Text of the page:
Sorrento Valley, San Diego
Sorrento Valley, San Diego
|Country||United States of America|
Sorrento Valley is a neighborhood of San Diego, California. It is located about 17 mi (27 km) north of Downtown San Diego and its main airport, Lindbergh Field. It is roughly bounded by Interstate 5 and Interstate 805, Camino Santa Fe to the east, the Los Peñasquitos Canyon Preserve to the north and Miramar Road to the south, as shown on the San Diego Police Department's neighborhood map. It encompasses Sorrento Mesa and is part of the San Diego Unified school district.
While originally envisioned and zoned for industrial use, Sorrento Valley is now home to over 5,000 residents spread across three major single family home and condominium developments. Sorrento Valley is known as a center for high tech, biotech and scientific research, aided by its close proximity to the University of California, San Diego. It is part of the city's Mira Mesa, Torrey Pines, and University community planning areas.
Before European contact, Sorrento Valley was home to a Kumeyaay village then known as Ystagua (pronounced "istawa") meaning 'worm's (larvae) house' in the Kumeyaay language. The village had been continuously occupied from as early as 1800 BCE, and had a peak population of 200 residents around the year 1700. The village of Ystagua was a major manufacturing, food processing, and trade center in the region, with ample access to shellfish, fish, game, and wild grasses. The village was arranged with tool manufacturing land use east of what is now Sorrento Valley Road and residential use west of the road around Roselle St.
Gaspar de Portolá's expedition visited this valley in 1769, who found the valley to have a high capacity of agriculture and the village of Ystagua to be a trade hub. The area would be later be referred as Ranchería de la Nuestra Señora de la Soledad to the Spanish missionaries. The population of Ystagua dropped to about 100 residents by 1800 after the spread of European diseases plagued the area.
In the 1880s, the California Southern Railroad was constructed through the valley to connect National City and San Bernardino with Chinese laborers who previously worked on the Central Pacific Railroad in the 1860s.
During the 1912 San Diego free speech fight, vigilantes aligned with police brought arrested members of the Industrial Workers of the World from the free speech protest in downtown San Diego to Sorrento valley. Vigilantes subjected these protesters to patriot indoctrination and forced them to kneel in front of the flag and sing the "Star Spangled Banner" in-key, which left an unknown number of IWW members dead or injured. Those that survived the ordeal were forcibly exiled from the City of San Diego under the threat of death.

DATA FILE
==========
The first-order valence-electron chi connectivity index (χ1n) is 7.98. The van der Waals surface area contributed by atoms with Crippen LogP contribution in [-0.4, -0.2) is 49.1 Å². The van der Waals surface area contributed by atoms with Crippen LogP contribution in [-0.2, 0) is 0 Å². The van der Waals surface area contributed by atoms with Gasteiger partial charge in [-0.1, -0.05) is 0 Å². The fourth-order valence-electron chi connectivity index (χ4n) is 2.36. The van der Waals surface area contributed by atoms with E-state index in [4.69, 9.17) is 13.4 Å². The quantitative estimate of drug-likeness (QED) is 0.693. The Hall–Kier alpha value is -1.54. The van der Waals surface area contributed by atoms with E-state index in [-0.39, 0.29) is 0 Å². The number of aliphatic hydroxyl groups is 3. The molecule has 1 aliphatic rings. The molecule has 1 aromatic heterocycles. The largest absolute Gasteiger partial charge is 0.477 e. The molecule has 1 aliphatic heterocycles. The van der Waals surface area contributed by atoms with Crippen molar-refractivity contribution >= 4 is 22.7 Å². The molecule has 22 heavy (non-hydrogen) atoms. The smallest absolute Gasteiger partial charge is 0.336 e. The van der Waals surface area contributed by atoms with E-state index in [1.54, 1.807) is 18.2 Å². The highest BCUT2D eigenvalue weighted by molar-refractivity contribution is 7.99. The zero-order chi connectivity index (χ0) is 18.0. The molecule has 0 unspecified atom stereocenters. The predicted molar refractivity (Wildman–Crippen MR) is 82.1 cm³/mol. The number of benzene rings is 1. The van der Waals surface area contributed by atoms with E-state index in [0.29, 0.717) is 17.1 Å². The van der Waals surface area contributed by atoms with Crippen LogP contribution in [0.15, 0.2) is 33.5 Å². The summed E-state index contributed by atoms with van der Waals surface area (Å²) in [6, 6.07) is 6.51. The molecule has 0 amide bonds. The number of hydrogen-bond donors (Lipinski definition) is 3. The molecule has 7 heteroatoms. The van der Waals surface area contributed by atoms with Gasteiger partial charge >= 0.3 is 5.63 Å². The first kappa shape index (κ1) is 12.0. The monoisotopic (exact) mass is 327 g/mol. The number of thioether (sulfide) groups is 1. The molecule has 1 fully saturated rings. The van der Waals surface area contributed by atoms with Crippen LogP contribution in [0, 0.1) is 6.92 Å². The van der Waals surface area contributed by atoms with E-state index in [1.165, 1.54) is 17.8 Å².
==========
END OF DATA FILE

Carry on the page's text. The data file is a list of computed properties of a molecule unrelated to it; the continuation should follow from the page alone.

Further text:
Sorrento Valley is home to many high tech, biotech, and IT companies. Notable companies in the neighborhood include Qualcomm, Pfizer Pharmaceuticals, Verizon, FedHome Loan Centers, Google Inc., Texas Instruments, Optimer Pharmaceuticals, The ACTIVE Network, Advanced Test Equipment Rentals, Forcepoint (formerly Websense), Einstein Medical, Hologic, Dexcom, NuVasive, T-Mobile, PriceWaterhouseCoopers (PwC), and Scripps Clinic. In 2011 the Federal Bureau of Investigation announced plans to move into a $100 million, six-story building on Vista Sorrento Parkway in Sorrento Valley. The building houses 400 special agents and support staff; the FBI occupied the building in May 2013.
Other notable sites
The community (ZIP Code 92121) has a median income of approximately $102,391 per year.
The west edge of Sorrento Valley contains the merge at I-5 and I-805. The Sorrento Valley train station is a stop for the Coaster commuter and Amtrak Pacific Surfliner rail lines, which provide train links to Oceanside and Downtown San Diego.
Major company headquarters
- Qualcomm corporate headquarters
- Accelrys US corporate headquarters
- Arena Pharmaceuticals corporate headquarters
- Webster University San Diego Metropolitan Campus
- VA Home Loan Centers corporate headquarters
- Dexcom corporate headquarters
- "City Wide Neighborhood Map" (PDF). San Diego Police Department. Retrieved 19 September 2013.
- San Diego Planning Profiles
- Schultze, Carol A. (1992). "A Reconstruction of Ystagua Village". Cite journal requires
- "Column: Ystagua, the Indian predecessor of Sorrento Valley". San Diego Union-Tribune. 2016-10-23. Retrieved 2020-07-25.
- https://www.sandiego.gov/sites/default/files/dsdhrb_20190124_item_a_attachment.pdf (January 2019) Cultural Resources Constraints Analysis for the Mission Valley Community Plan, San Diego, California
- Carrico, Richard L. (1977-07-01). "Portola's 1769 Expedition and Coastal Native Villages of San Diego County". The Journal of California Anthropology. 4 (1).
- Dickey, Fred (2016-10-29). "Column: Indians and Spaniards at Ystagua: trade, disease, violence". San Diego Union-Tribune. Retrieved 2020-08-03.
- "The Glory Years, 1865-1899". San Diego History Center | San Diego, CA | Our City, Our Story. Retrieved 2020-07-25.
- "The I.W.W. Free Speech Movement: San Diego, 1912". San Diego History Center | San Diego, CA | Our City, Our Story. Retrieved 2020-08-03.
- "Sorrento Mesa and Valley: From railroad roots to a superconductor future". San Diego Union-Tribune. 2019-06-30. Retrieved 2020-07-25.
- FBI building announced for Sorrento Mesa San Diego Union-Tribune, January 14, 2011
- Davis, Kristina (May 27, 2013). "FBI moves into new Sorrento Valley HQ". San Diego Union Tribune. Retrieved 20 June 2013.
- U.S. Census